When our children were young, my friend Jennie and I used to email original poems to each other. It was a way of laughing (instead of crying) over the insaner moments of our stay-home-mom lives.
My favorite of these poems was a beautiful ballad, written by Jennie. It told the story of the sea monkey kit that accidentally ended up in my washing machine, along with a load of whites. The poem was entitled "Sea Monkeys in My Underpants."
|Amazing, live, and swimming in my spin cycle.|
Today, poet Carol Munro of Massachusetts is our tour guide to the TechnoVerse. While the poem she composed with a friend doesn't have any sea monkeys, it does have the sense of playfulness that's possible when you banter emails with a buddy.
Poem Volley: A Give and Take of Poetic Expression Via E-mail
The e-mail subject line asked, “Want to play?” My friend Paula had sent me a short, rough-draft poem she had quickly clacked off on the keyboard and asked me to send one back. Poem Volley, we called it, and we played it for a year.
She explained the rules of this literary sport: Pull a line from her poem and use it in one of my own. Write it quickly. No worries. Just see what comes, write the draft, and send it off to her. She’d pull a line from my poem…
And so the volley would go.
Could I do this? I imagined myself pulling out a line, sending it back as a Haiku. Easy peasy!
"Seriously, I can do this," I thought. "It’s the perfect sport for me. I get to enjoy Paula’s creativity and build my own creative muscles stacking up a pile of poems. All via e-mail. No printouts, no traveling to meetings, not even a single trudge to the mailbox to return a volley. No sweat!"
I pulled a line from Paula’s poem and shot one back at her. The volley began.
|Poems were a traditional part of the Ancient Greek Olympics.|
I propose Poem Volleys as a future Olympic sport.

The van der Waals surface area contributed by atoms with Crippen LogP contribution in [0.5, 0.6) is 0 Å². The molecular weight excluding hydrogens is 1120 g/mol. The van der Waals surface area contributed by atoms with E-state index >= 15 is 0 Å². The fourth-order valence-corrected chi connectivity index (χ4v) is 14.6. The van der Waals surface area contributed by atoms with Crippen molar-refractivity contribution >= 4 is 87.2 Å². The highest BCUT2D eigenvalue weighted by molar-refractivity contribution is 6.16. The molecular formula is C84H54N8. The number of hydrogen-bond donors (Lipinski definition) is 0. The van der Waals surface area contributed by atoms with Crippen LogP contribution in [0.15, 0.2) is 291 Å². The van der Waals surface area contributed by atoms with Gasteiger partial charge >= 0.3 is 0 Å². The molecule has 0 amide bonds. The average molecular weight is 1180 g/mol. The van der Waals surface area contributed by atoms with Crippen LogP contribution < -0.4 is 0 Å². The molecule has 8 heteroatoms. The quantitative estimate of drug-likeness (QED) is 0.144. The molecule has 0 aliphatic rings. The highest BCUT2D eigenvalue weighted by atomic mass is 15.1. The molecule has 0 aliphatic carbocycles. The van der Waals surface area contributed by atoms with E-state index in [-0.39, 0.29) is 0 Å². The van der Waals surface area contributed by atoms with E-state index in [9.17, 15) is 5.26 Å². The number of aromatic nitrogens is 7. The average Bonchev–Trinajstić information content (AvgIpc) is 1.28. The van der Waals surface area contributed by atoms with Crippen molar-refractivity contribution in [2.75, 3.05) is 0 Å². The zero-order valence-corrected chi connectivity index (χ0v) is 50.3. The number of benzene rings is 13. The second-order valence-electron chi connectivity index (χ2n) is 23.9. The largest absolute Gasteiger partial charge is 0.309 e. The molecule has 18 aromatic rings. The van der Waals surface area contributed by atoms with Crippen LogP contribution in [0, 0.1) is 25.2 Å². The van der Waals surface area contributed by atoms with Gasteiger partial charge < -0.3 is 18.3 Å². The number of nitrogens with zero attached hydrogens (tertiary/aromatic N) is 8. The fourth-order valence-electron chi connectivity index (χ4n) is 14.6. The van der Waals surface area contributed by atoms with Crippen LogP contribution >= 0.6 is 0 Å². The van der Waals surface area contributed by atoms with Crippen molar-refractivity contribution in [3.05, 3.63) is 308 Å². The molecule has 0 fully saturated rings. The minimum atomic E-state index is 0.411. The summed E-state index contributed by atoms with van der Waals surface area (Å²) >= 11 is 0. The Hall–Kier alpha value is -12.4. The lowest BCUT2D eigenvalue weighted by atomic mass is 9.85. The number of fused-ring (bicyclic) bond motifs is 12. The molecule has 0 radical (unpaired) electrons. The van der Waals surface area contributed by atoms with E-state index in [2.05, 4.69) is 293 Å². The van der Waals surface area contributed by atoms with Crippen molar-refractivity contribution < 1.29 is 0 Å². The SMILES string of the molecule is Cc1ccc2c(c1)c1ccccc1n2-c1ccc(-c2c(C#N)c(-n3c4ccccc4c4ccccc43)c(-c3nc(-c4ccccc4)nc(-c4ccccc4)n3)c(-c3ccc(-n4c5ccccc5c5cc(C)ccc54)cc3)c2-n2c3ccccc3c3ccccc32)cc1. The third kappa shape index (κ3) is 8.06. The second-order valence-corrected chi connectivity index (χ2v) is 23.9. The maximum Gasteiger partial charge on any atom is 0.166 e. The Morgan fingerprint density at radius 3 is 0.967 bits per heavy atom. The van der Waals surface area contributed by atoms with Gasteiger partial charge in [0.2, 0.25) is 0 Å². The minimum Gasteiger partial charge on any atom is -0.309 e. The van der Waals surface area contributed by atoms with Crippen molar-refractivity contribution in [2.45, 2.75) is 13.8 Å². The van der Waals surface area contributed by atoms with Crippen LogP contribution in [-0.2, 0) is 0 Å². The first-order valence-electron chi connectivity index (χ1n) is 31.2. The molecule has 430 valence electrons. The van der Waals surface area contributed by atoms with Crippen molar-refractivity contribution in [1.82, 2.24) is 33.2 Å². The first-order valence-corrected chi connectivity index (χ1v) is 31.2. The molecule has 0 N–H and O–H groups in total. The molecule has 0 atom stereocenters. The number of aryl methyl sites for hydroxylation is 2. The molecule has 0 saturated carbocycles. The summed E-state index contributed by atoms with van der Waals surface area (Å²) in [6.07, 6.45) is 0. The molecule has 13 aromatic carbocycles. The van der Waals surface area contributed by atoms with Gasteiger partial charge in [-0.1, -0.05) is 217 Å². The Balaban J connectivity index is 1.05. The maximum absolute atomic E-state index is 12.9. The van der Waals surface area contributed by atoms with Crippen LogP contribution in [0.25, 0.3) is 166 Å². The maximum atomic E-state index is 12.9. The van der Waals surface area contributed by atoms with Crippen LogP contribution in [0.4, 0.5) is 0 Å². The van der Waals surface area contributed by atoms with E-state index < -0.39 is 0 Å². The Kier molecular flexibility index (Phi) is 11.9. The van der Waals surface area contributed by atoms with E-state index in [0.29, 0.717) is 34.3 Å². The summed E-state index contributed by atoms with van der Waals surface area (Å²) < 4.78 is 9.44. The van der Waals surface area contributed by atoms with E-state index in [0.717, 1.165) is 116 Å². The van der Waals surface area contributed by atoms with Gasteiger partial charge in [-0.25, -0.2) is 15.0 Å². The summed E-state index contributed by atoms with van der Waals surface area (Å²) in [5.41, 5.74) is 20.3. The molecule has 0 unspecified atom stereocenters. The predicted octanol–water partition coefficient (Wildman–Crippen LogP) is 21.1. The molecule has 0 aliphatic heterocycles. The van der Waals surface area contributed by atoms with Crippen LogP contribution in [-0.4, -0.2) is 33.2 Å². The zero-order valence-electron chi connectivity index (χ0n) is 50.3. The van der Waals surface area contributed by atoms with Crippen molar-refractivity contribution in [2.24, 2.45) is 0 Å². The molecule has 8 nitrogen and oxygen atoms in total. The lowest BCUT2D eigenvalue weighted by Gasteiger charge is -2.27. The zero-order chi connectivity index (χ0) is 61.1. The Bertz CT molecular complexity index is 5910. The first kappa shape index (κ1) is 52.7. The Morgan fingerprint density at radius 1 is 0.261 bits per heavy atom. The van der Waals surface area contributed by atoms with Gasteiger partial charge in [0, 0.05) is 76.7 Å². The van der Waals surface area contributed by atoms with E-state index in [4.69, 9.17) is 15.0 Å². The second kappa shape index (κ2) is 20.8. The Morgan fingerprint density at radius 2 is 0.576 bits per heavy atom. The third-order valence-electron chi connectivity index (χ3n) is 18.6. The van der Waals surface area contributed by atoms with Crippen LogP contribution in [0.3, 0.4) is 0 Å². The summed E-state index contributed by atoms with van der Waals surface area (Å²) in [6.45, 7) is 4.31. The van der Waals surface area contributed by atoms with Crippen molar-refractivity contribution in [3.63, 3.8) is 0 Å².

Photo from Badminton England.
After a week or so, I got the idea that I should be keeping these poems. It might be an enlightening study of patterns in our writing, topics we explore, and how our work changes (improves?) over time. Or maybe just a cool thing for us to find stashed away twenty years from now. I copied the week of poems into a Word document and added new ones as we wrote them.
It was fun, anticipating a poem in my e-mail, popping a response back to Paula. Our energy was high, with three or four volleys every couple days. After the first month, it slowed down some, to that many in a week, but the fun didn’t fade. (Um…yeah, I think I can speak for Paula here. We were having fun!) And the practice became more rewarding, with satisfaction in maintaining the effort itself and, of course, in the work created, rough as it was.
Twice during the year, Paula and I reviewed our work. We pulled out a few strings of poems we thought were redeemable and got to work critiquing, editing, cutting, building, changing line breaks, putting them back the way they were. After a final polish, we had the
gall courage to read
them at coffee houses. The nice people in the audience applauded.
Come December, I couldn’t let the year simply end, so I created a hand-bound book for each of us. A celebration of time spent with my dear poet friend.
Could we have done this without e-mail? Sure. Maybe. But the technology makes it so much easier to play this literary sport. Score a win for both of us.
# # #
This is a first draft poem written during our Poem Volley. Paula had written a poem about youth and old age. I pulled “who’ve orbited with the spinning earth” to use in my poem.
by Carol Munro
When pinks and yellows
of a spring bouquet
cut and arranged by your hand
arrived at my work desk,
you gave me wings
like the angels.
When you brush a strand of hair
from my cheek,
kiss my neck, play with
the button on my shirt
before undressing me,
I orbit the spinning earth
when I smell your scent
on your shirts, watch
our children play.
And now, when I hear
there’s someone else,
the earth lets me go.
Carol Munro owns a freelance writing business, Just Write Words, serving a variety of clients from upstarts to Fortune 500 companies. She teaches writing workshops, provides critique and editing services to professional writers, and creates hand bound books. In November 2012, she completed the poem-a-day challenge to benefit the Center for New Americans in Northampton, MA, and was published in their anthology, 30 POEMS IN NOVEMBER. She’s a member of the Society of Children’s Book Writers and Illustrators.
Carol, thank you for guest blogging about the TechnoVerse today.
There are some group-effort poems happening -- thanks to technology -- during National Poetry Month. Check out Irene Latham's progressive poem project at Live Your Poem. And Heidi Mordhorst's 30 Words, 30 Days poem (with words contributed by her readers) at My Juicy Little Universe.
Tomorrow, poet Dennis Kirschbaum is guest blogging. I've been nagging him to let me know what he's writing about -- nagging is something else email is useful for -- but he says it will be a surprise.